Structural change and fading of the Covid-19 impact in the banking sector in 2021

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Trends in the banking sector of 2021 were still closely linked to the shock for the economy caused by Covid-19. Following a substantial drop in the previous year, the banking sector experienced a sharp improvement in profitability, and increases in deposits continued due to limited consumption opportunities and precaution. On the other hand, asset quality indicators showed that overall impacts had been less than initially forecast. At the same time, uncertainty remained high and, along with other factors, stifled lending to long-time weakened domestic businesses.

Structural change in the banking sector
In the first quarter of 2021, AS Citadele Banka became the 100% owner of SIA UniCredit Leasing in the Baltics, which had a significant impact on a number of banking sector performance indicators. In Q3 2021, TF Bank AB Latvia’s branch started operations in Latvia. Later in October, Rigensis Bank AS carried out reorganization by re-registering it as a commercial company the activities of which are not related to the activities of credit institution, ensuring the protection of its customer interests and keeping them informed, as well as fulfilling its obligations to depositors. In October, following the consent of the European Central Bank and other supervisory authorities, the shares of the Swedbank Group banks in the Baltics were transferred to the holding company Swedbank Baltics AS registered in Latvia. Consequently, at the end of the reporting year, 12 banks and four branches of foreign banks of European Union (EU) countries were operating in Latvia, as well as one holding company.

Significant increase in deposits
In 2021, domestic deposits grew by EUR 1.6 billion, or 7.1%. Domestic household deposits increased by 15.2% due to high uncertainty and limited consumption opportunities. Meanwhile, deposits of domestic non-financial corporations surged 8.8%, indicating the wait and see position by the companies and the limited willingness to invest in high-uncertainty conditions. The amount of deposits held by foreign customers shrank by EUR 288 million or 8.4% during the year. The total increase in deposits also resulted in a rise in the assets of the banking sector of EUR 1.0 billion, or 4.2%.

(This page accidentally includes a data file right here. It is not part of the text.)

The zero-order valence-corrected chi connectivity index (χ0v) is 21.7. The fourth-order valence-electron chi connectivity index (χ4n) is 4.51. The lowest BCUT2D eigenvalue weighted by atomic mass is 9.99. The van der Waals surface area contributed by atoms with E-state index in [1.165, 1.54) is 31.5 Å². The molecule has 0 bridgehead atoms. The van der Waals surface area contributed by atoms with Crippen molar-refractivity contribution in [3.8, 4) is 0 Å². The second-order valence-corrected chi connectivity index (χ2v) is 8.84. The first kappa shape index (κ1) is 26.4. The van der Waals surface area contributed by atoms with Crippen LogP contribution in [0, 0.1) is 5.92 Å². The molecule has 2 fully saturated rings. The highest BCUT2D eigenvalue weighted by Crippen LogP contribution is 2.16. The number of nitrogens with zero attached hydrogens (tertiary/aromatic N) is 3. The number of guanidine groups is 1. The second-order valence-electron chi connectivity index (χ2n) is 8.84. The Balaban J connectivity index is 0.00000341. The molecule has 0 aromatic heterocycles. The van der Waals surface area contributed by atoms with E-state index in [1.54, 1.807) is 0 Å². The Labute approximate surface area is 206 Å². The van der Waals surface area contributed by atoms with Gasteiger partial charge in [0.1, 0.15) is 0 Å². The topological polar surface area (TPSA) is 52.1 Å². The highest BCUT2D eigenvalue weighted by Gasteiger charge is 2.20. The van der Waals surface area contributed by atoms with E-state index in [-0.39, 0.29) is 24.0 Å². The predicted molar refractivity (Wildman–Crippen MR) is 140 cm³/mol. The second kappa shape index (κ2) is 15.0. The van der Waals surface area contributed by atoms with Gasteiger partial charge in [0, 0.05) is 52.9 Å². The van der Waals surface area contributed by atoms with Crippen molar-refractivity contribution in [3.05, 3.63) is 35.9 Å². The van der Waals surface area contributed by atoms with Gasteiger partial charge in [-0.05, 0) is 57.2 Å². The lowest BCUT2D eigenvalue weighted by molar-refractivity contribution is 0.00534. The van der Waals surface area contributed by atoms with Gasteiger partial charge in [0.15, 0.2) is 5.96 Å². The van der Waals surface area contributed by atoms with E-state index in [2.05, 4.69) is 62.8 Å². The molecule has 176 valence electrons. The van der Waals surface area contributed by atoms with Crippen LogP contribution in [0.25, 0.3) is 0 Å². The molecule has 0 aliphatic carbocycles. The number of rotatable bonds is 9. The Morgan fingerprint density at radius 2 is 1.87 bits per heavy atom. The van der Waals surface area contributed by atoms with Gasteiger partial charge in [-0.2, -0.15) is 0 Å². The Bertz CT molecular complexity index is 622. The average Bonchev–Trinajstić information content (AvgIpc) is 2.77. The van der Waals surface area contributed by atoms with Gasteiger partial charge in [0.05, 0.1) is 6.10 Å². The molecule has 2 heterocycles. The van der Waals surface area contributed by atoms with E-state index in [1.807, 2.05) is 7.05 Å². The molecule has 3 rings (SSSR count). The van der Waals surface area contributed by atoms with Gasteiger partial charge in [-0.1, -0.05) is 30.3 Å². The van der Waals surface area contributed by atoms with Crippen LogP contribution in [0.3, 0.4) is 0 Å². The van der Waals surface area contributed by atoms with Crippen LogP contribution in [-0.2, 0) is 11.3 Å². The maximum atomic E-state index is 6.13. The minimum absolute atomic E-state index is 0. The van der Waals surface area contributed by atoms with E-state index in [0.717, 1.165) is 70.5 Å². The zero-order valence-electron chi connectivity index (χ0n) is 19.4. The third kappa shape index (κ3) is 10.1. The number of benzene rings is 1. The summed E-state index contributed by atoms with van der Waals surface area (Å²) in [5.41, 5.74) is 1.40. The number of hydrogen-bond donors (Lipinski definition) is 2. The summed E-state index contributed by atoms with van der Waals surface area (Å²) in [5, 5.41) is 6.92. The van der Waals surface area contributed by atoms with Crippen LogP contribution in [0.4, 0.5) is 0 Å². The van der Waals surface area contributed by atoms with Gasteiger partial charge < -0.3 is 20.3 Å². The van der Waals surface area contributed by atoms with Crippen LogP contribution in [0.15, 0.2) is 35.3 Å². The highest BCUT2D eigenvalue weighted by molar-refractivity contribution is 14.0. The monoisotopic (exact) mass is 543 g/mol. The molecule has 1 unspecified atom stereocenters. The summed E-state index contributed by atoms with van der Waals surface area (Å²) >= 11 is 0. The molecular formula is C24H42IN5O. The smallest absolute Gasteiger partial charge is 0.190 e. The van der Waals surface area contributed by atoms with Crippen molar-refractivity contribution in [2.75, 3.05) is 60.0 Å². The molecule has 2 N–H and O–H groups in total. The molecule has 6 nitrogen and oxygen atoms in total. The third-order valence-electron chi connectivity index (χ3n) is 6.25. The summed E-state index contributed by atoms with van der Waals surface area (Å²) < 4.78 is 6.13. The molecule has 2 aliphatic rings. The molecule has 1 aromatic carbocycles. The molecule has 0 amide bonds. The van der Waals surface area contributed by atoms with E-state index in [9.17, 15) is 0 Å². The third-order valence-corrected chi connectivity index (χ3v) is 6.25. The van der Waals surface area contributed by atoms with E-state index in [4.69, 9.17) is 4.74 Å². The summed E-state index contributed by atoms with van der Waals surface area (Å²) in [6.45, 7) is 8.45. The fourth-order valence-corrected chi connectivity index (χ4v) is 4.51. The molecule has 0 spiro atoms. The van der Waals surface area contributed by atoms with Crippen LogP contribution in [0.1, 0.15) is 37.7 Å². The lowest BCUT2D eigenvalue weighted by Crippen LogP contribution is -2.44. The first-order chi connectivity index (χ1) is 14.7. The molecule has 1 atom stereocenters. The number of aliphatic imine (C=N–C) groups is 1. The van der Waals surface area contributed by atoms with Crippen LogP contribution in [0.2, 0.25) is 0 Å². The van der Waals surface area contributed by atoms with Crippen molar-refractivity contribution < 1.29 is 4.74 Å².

Lending: growth in household segment
There was an increase in lending activity in the domestic household segment, while corporate lending remained generally weak. In 2021, the volume of loans to domestic customers grew by 7.5% or EUR 862 million compared to the previous year. This increase was substantially affected by the acquisition of UniCredit S.p.A in the Baltics implemented by AS Citadele Banka, as well as the acquisition of the mortgage portfolio of ABLV Bank AS in liquidation. Excluding the impact of Citadele Banka, domestic loan portfolio growth was 4.1% in 2021. This was mainly due to the growth of the portfolio of loans (mostly housing loans) to domestic households (by 4.7%), while the amount of loans to non-financial corporations declined by 0.3% during the year.

Loan quality showed that overall the Latvian banking sector had been resilient to the shock caused by Covid-19. The quality of loans improved during the year: the proportion of non-performing loans (NPL) gradually fell to 3.6%. Although the negative effects of the pandemic on asset quality in general had been negligible, there was still a high share of NPL in the sector particularly affected by Covid-19: accommodation and catering.

Profitability indicators: significant improvements
Following a significant drop in the previous year, the earning capacity ratios of the banking sector improved significantly. In 2021, the banking sector posted a profit of EUR 292 million, nearly twice the previous year’s profit. Profit growth was driven by factors such as the low base level of 2020, structural changes in the banking sector, some one-off factors, as well as increased overall economic activity and business volumes in individual segments. The improvement in profit figures was also driven by significantly lower spending on provisions, which were EUR 57.7 million or 88.5% lower in 2021. With profits growth, return on equity (ROE) also improved from 5.4% to 10.2%.

Capitalisation and liquidity of banks at high levels
In 2020, in view of the request of the European Central Bank and the Financial and Capital Market Commission to refrain from the distribution of dividend, the banks decided on incorporation of retained earnings in capital, thus significantly improving overall banking sector capital ratios. At the beginning of 2021, there was a relatively rapid reduction in the overall capital ratios of the sector determined by strategic deal of AS Citadele Banka and related significant increase in the loan portfolio and risk exposure value accordingly. In consecutive quarters, capital ratios remained substantially unchanged and remained at high level, reaching 24.2% for the total capital ratio at the end of 2021 and 23.2% for Common Equity Tier 1 capital ratio (CET1). The average EU harmonised liquidity coverage ratio (LCR) declined by 54 percentage points to 320.4%, still more than three time exceeding the minimum requirement (100%).

These and other banking sector performance indicators are available in the infographic.


Further information:
Dace Jansone
Head of Communications Division
Financial and capital Market Commission
Phone: +371 67774808


Kungu iela 1, Riga, LV-1050
6 7774800
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